Over to Anu:
A little bit about my writing career....
I began my writing career as a copywriter in India. After very exciting two years the manic pace of the advertising scene in India got to me and as I looking for a change an opportunity came up for a trainee writer at Voyage, India's foremost travel magazine. It was a dream come true. Ever since I was little there were only two things I wanted to do. Write and travel! 
Since then I have been a travel writer. Although we moved away from India some years ago and I had to give up my job at Voyage I continued to freelance as one. My articles have appeared in magazines and newspapers and travel websites.
New Moon Rising was my first attempt at poetry, art and publishing.

Q.   Anu, can you tell me more about the inspiration behind New Moon Rising?
The inspiration to create New moon Rising came from an unexpected series of events.
This year had started off as it were on the wrong foot. I witnessed a fatal accident near my house. The shock of seeing a life wiped out in a flash shook me considerably. And then, as if on cue bad news started to stream in from everywhere. Illness, death loss and grief it seemed were all around me.
Yet, one morning I woke up to a glorious day. I remember looking out of my window and being awestruck. Yes, life was transient but it was also incredibly beautiful.
I wanted to capture that moment, that day and all my life and put it away in a little box. As a keepsake.
That led me to think of other moments captured in small verses that lay hidden somewhere.
I dug them out and decided to create a little mosaic of images and words.
I have always wanted to publish a book but had never really imagined I would. I was a travel writer you see and not a ‘real writer.’
I had found my idea for a book. I wanted to make something beautiful to remember my life by and leave something back for my daughters.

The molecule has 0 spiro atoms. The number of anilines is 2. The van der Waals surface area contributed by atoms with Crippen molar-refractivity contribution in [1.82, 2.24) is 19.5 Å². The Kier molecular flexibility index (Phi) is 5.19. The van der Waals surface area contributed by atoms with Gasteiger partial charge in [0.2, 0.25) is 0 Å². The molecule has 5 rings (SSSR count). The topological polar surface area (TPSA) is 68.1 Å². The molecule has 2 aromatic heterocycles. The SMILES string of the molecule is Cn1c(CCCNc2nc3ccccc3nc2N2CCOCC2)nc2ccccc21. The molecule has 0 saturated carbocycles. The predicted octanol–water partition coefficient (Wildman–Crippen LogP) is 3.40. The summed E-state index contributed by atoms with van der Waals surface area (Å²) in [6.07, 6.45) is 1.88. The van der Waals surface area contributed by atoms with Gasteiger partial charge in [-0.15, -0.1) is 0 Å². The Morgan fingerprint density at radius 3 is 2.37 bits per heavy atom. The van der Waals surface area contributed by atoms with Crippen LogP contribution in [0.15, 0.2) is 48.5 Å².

Perhaps I realised that day that I was alive now and now was the time to live and make my dreams come true.

Q.   How much time did it take to create the book? I believe you created all the artwork and images too - why did you choose to do this?
I had a vision of what I wanted my book to look like but I had no idea on how to go about creating the book. So I worked with my friend Toni Marshall who is a graphic designer and photographer. Toni understood exactly what I was trying to create and was able to translate my ideas into a reality. She took my art and poems with her photographs of some of my favourite things and put them together in this rather lovely coffee table bookIt took just under six months from the moment I conceived the book to get the printed copies in my hand. But I worked on it with 24/7. There was a certain urgency because I guess I could not put my trust in the future.

Q.   I particularly loved the section Shadows. Do you have any favourites within the book? And why?
I very fond of the Shadows sections as well. I have always felt a certain affinity to moon and those were my very first poems. But I don’t have a favourite section just some favourite verses scattered across sections.

Q.   Creating a whole book from scratch is an inspiring concept. Were there any significant problems you encountered in producing the book, and how did you overcome them?
When I first thought of creating the book all I had was vague sense of what the book would feel like. I had no experience in publishing or printing. I spent days googling the pros and cons of digital and offset printing. Eventually it became clear it the kind of book I had in mind needed offset printing.
Then started the hunt for a printer. I had to find it making the book was even viable before I started working on it. I visited quite a few printing houses in London but could not afford the cost they quoted.
So I started searching online for printers in India, China and Italy. After many frustrating calls and communications I was ready to give up when I found out about Pragati Printers in India from a friend. They were supposedly the best.
I sent them an email without expecting to hear back. The smaller printers had not given me any time or attention so there was no way such a big company was going to give my small job any priority.
But within an hour the manager of their Mumbai office wrote back asking for details. When I told him what I was hoping to do he guided me through the whole process, suggested ways to do it and supported me from start to finish.
As luck would have it I found an art teacher near me who was willing to help me on the project. I had never done any art before. She taught me how to use different mediums and express my self. For four months my kitchen had turned into studio and I painted endlessly.